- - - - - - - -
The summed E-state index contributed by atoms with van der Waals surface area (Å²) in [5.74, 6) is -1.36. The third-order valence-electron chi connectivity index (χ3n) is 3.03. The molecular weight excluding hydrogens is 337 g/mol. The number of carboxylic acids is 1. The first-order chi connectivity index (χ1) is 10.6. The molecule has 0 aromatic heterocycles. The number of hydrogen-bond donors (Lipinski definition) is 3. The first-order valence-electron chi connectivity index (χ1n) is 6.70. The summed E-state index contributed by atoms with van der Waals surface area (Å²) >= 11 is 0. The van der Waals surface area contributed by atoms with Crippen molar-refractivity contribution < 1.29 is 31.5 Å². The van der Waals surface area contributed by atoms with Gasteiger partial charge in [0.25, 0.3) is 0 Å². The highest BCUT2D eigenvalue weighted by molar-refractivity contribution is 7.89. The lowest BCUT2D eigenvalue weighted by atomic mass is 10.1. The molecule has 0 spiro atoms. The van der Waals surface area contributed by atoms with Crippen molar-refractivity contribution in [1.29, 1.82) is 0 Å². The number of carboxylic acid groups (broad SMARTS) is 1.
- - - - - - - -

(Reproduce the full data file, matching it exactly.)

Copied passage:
The summed E-state index contributed by atoms with van der Waals surface area (Å²) in [5.74, 6) is -1.36. The third-order valence-electron chi connectivity index (χ3n) is 3.03. The molecular weight excluding hydrogens is 337 g/mol. The number of carboxylic acids is 1. The first-order chi connectivity index (χ1) is 10.6. The molecule has 0 aromatic heterocycles. The number of hydrogen-bond donors (Lipinski definition) is 3. The first-order valence-electron chi connectivity index (χ1n) is 6.70. The summed E-state index contributed by atoms with van der Waals surface area (Å²) >= 11 is 0. The van der Waals surface area contributed by atoms with Crippen molar-refractivity contribution < 1.29 is 31.5 Å². The van der Waals surface area contributed by atoms with Gasteiger partial charge in [0.25, 0.3) is 0 Å². The highest BCUT2D eigenvalue weighted by molar-refractivity contribution is 7.89. The lowest BCUT2D eigenvalue weighted by atomic mass is 10.1. The molecule has 0 spiro atoms. The van der Waals surface area contributed by atoms with Crippen molar-refractivity contribution in [1.29, 1.82) is 0 Å². The number of carboxylic acid groups (broad SMARTS) is 1.